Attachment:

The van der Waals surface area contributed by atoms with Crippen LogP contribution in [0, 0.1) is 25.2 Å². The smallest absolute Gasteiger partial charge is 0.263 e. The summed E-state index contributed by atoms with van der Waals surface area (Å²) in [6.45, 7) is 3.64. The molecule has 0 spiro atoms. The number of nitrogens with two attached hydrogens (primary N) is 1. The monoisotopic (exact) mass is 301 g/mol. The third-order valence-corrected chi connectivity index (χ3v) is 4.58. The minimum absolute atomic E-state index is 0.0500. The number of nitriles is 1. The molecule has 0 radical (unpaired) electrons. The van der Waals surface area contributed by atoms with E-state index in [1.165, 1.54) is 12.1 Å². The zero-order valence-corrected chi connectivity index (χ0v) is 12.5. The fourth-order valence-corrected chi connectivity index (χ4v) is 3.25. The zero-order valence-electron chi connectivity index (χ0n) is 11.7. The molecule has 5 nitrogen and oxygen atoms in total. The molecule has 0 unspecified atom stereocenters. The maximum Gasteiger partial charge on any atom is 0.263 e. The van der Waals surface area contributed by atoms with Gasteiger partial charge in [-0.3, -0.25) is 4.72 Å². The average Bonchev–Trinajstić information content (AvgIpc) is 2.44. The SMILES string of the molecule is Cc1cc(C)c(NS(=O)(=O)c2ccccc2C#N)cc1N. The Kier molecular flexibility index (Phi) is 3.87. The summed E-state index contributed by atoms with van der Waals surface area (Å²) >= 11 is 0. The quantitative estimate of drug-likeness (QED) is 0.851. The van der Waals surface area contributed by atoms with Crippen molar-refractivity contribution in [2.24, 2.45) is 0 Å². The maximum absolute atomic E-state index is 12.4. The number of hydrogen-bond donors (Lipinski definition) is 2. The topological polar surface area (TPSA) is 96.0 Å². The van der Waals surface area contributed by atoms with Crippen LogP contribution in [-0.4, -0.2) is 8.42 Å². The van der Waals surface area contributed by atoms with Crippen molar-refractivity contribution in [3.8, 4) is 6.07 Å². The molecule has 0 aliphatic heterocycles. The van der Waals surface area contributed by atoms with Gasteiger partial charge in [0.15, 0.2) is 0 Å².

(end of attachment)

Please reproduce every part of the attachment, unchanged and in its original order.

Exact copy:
The van der Waals surface area contributed by atoms with Crippen LogP contribution in [0, 0.1) is 25.2 Å². The smallest absolute Gasteiger partial charge is 0.263 e. The summed E-state index contributed by atoms with van der Waals surface area (Å²) in [6.45, 7) is 3.64. The molecule has 0 spiro atoms. The number of nitrogens with two attached hydrogens (primary N) is 1. The monoisotopic (exact) mass is 301 g/mol. The third-order valence-corrected chi connectivity index (χ3v) is 4.58. The minimum absolute atomic E-state index is 0.0500. The number of nitriles is 1. The molecule has 0 radical (unpaired) electrons. The van der Waals surface area contributed by atoms with E-state index in [1.165, 1.54) is 12.1 Å². The zero-order valence-corrected chi connectivity index (χ0v) is 12.5. The fourth-order valence-corrected chi connectivity index (χ4v) is 3.25. The zero-order valence-electron chi connectivity index (χ0n) is 11.7. The molecule has 5 nitrogen and oxygen atoms in total. The molecule has 0 unspecified atom stereocenters. The maximum Gasteiger partial charge on any atom is 0.263 e. The van der Waals surface area contributed by atoms with Gasteiger partial charge in [-0.3, -0.25) is 4.72 Å². The average Bonchev–Trinajstić information content (AvgIpc) is 2.44. The SMILES string of the molecule is Cc1cc(C)c(NS(=O)(=O)c2ccccc2C#N)cc1N. The Kier molecular flexibility index (Phi) is 3.87. The summed E-state index contributed by atoms with van der Waals surface area (Å²) >= 11 is 0. The quantitative estimate of drug-likeness (QED) is 0.851. The van der Waals surface area contributed by atoms with Crippen molar-refractivity contribution in [2.24, 2.45) is 0 Å². The maximum absolute atomic E-state index is 12.4. The number of hydrogen-bond donors (Lipinski definition) is 2. The topological polar surface area (TPSA) is 96.0 Å². The van der Waals surface area contributed by atoms with Crippen LogP contribution in [-0.4, -0.2) is 8.42 Å². The van der Waals surface area contributed by atoms with Crippen molar-refractivity contribution in [3.8, 4) is 6.07 Å². The molecule has 0 aliphatic heterocycles. The van der Waals surface area contributed by atoms with Gasteiger partial charge in [0.15, 0.2) is 0 Å².